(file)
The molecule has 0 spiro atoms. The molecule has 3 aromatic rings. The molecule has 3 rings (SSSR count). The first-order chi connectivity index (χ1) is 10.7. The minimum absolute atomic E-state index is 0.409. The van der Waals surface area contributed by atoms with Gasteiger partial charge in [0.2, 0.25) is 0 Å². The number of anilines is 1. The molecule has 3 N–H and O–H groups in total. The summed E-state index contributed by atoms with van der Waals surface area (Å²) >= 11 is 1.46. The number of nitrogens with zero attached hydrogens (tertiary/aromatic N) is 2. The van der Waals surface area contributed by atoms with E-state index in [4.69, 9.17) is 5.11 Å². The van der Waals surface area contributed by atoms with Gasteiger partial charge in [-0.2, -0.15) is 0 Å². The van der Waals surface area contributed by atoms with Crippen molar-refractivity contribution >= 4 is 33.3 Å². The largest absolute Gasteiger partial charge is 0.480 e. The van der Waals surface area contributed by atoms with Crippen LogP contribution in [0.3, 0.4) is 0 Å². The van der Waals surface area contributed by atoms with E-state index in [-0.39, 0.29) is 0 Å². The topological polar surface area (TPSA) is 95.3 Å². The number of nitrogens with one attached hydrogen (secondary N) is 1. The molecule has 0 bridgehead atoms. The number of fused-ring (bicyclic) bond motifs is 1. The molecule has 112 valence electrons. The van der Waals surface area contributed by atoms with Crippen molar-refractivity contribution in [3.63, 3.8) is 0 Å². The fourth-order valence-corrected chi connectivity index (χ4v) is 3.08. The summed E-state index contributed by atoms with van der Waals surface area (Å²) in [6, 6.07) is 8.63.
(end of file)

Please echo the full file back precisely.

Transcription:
The molecule has 0 spiro atoms. The molecule has 3 aromatic rings. The molecule has 3 rings (SSSR count). The first-order chi connectivity index (χ1) is 10.7. The minimum absolute atomic E-state index is 0.409. The van der Waals surface area contributed by atoms with Gasteiger partial charge in [0.2, 0.25) is 0 Å². The number of anilines is 1. The molecule has 3 N–H and O–H groups in total. The summed E-state index contributed by atoms with van der Waals surface area (Å²) >= 11 is 1.46. The number of nitrogens with zero attached hydrogens (tertiary/aromatic N) is 2. The van der Waals surface area contributed by atoms with E-state index in [4.69, 9.17) is 5.11 Å². The van der Waals surface area contributed by atoms with Gasteiger partial charge in [-0.2, -0.15) is 0 Å². The van der Waals surface area contributed by atoms with Crippen molar-refractivity contribution >= 4 is 33.3 Å². The largest absolute Gasteiger partial charge is 0.480 e. The van der Waals surface area contributed by atoms with Crippen LogP contribution in [0.3, 0.4) is 0 Å². The van der Waals surface area contributed by atoms with E-state index in [-0.39, 0.29) is 0 Å². The topological polar surface area (TPSA) is 95.3 Å². The number of nitrogens with one attached hydrogen (secondary N) is 1. The molecule has 0 bridgehead atoms. The number of fused-ring (bicyclic) bond motifs is 1. The molecule has 112 valence electrons. The van der Waals surface area contributed by atoms with Crippen molar-refractivity contribution in [3.63, 3.8) is 0 Å². The fourth-order valence-corrected chi connectivity index (χ4v) is 3.08. The summed E-state index contributed by atoms with van der Waals surface area (Å²) in [6, 6.07) is 8.63.